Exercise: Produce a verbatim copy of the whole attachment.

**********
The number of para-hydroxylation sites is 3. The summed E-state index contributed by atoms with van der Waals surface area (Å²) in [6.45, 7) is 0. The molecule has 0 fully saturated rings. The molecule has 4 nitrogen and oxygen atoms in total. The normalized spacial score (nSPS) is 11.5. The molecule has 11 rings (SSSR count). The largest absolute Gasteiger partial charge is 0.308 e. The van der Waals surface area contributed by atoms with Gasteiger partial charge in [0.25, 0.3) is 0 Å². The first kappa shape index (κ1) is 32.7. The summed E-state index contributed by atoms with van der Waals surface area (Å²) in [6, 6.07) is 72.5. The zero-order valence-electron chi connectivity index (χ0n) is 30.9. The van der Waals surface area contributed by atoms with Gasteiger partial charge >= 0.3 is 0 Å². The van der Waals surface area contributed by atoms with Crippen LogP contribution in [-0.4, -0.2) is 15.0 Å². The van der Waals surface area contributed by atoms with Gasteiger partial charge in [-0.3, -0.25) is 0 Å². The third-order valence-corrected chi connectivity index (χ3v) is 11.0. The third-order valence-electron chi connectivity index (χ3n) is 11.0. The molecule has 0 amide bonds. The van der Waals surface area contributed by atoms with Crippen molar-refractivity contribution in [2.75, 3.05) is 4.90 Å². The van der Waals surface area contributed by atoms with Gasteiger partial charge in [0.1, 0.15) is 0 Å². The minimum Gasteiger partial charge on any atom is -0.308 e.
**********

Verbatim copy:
The number of para-hydroxylation sites is 3. The summed E-state index contributed by atoms with van der Waals surface area (Å²) in [6.45, 7) is 0. The molecule has 0 fully saturated rings. The molecule has 4 nitrogen and oxygen atoms in total. The normalized spacial score (nSPS) is 11.5. The molecule has 11 rings (SSSR count). The largest absolute Gasteiger partial charge is 0.308 e. The van der Waals surface area contributed by atoms with Gasteiger partial charge in [0.25, 0.3) is 0 Å². The first kappa shape index (κ1) is 32.7. The summed E-state index contributed by atoms with van der Waals surface area (Å²) in [6, 6.07) is 72.5. The zero-order valence-electron chi connectivity index (χ0n) is 30.9. The van der Waals surface area contributed by atoms with Gasteiger partial charge >= 0.3 is 0 Å². The van der Waals surface area contributed by atoms with Crippen LogP contribution in [-0.4, -0.2) is 15.0 Å². The van der Waals surface area contributed by atoms with Gasteiger partial charge in [-0.3, -0.25) is 0 Å². The third-order valence-corrected chi connectivity index (χ3v) is 11.0. The third-order valence-electron chi connectivity index (χ3n) is 11.0. The molecule has 0 amide bonds. The van der Waals surface area contributed by atoms with Crippen molar-refractivity contribution in [2.75, 3.05) is 4.90 Å². The van der Waals surface area contributed by atoms with Gasteiger partial charge in [0.1, 0.15) is 0 Å². The minimum Gasteiger partial charge on any atom is -0.308 e.